This is the first in what I intend to be an offseason series, looking at significant games in Cubs history. Now, this isn't a new idea, and you probably have a pretty good idea of what you think are key games in the history of this franchise.
What I'm going to try to do here is look at games that you might not have heard of; games that meant something at the time but have faded into history, or games that might not have seemed important at the time they were played, but became critical later on.
I'm intending to try to do one game from each season starting in 1908. Whether I manage to do that or not is something I can't promise at this point; there are probably seasons that you'd rather forget, or maybe there are some seasons where more than one game is worth writing about.
You are all likely familiar with the Merkle Game, the September 23, 1908 Cubs/Giants game in which Fred Merkle, on first base when an apparent game-winning hit was made, went directly to the clubhouse instead of stepping on second base. In the chaos that ensued, Cubs second baseman Johnny Evers found a baseball -- it wasn't the ball that was hit, because that wound up being flung into the crowd -- stepped on second base, and told umpire Hank O'Day that Merkle should be forced, and thus out.
This wasn't the custom of the time. The reason that O'Day ruled in the Cubs' favor, and why that game was declared by the National League office as a tie, eventually replayed after the season ended and won by the Cubs, giving them the NL pennant, was an identical event that happened about three weeks earlier.
That's the game I'm writing about here. It happened on September 4, 1908 in Pittsburgh. The Cubs entered that day with a 74-48 record, in third place, but just one game out of first place, behind the Pirates (74-47) and the Giants (73-45). The game went scoreless into the bottom of the ninth inning; the Pirates loaded the bases with two out. Here's what happened next, according to SABR's biography of Evers:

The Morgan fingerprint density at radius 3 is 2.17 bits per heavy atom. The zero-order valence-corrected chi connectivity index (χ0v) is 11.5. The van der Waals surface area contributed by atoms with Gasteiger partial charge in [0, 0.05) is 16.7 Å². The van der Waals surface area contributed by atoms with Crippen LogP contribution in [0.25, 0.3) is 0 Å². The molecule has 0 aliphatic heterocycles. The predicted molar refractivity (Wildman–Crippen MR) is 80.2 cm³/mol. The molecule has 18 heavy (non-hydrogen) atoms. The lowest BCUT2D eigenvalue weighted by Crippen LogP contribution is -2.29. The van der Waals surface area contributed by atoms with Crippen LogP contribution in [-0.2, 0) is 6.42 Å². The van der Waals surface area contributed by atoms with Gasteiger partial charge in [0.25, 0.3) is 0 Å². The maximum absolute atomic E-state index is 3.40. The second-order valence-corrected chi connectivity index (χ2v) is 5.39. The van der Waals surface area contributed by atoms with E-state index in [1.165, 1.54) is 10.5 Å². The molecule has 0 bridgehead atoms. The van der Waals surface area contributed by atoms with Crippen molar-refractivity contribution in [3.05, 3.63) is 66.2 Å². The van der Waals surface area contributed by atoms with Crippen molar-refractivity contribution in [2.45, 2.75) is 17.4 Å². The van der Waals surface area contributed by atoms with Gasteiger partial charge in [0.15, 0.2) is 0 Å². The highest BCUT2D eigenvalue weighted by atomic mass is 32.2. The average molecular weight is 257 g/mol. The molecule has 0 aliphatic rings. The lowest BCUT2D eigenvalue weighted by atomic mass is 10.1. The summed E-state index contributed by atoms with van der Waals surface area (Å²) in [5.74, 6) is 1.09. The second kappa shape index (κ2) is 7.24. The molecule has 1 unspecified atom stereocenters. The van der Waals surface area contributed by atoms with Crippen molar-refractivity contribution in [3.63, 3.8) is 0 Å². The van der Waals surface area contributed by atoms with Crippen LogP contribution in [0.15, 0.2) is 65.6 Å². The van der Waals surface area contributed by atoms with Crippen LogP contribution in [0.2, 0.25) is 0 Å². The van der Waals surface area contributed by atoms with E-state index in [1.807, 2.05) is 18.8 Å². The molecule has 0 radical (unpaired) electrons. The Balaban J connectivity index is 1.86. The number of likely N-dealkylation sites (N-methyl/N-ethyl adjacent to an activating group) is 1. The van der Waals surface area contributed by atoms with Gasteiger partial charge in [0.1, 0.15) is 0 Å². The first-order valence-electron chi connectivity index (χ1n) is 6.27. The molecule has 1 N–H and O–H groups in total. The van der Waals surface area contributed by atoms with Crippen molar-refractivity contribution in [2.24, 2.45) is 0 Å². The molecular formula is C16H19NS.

On what appeared to be a game-winning hit to center, the runner at first, Warren Gill, left the field without bothering to touch second base. Evers, standing on second, called for the ball and demanded that umpire Hank O'Day rule the play a forceout, which would nullify the run and send the game into extra innings. Gill's maneuver was customary in those days, and O'Day refused to make the call that Evers was seeking. "That night O'Day came to look me up, which was an unusual thing in itself," Evers recalled many years later. "Sitting in a corner in the lobby, he told me that he wanted to discuss the play. O'Day then agreed that my play was legal and that under the circumstances, a runner coming down from first and not touching second on the final base hit was out." Evers' account may not be trustworthy, especially given O'Day's exceptionally reclusive nature and the lengthy period between the event and the retelling, but the incident undoubtedly had a pronounced effect on the umpire, as was demonstrated by subsequent events.
Essentially, what biographer David Shiner is saying is that O'Day would rule the way Evers suggested if a similar play happened again.
It did just 19 days later in the Merkle Game, and now, of course, that has become required in baseball -- on game-winning hits, you have to touch all the bases required by the hit in order for any such runs to count. A modern example of this was the apparent game-winning grand slam hit by Robin Ventura for the Mets that ended Game 5 of the 1999 NLCS; the game was tied 3-3, and Ventura hit the ball over the right-field fence for what should have been a 7-3 win. But Ventura's teammates mobbed him before he got to second base, and eventually it was ruled that just one run had scored, and Ventura's hit became dubbed "the Grand Slam Single".
Anyway, the Cubs did wind up losing that September 4, 1908 game 1-0, putting them two games out of first place, as the Giants won. Perhaps that loss energized them; from September 5 through the end of the season, the 1908 Cubs went 25-6 (with two ties, the Merkle Game and a 0-0 tie with the Phillies on September 19) and won the pennant in the makeup of the Merkle Game tie. If not for that, we'd now be lamenting 105 years without a World Series title, instead of 104.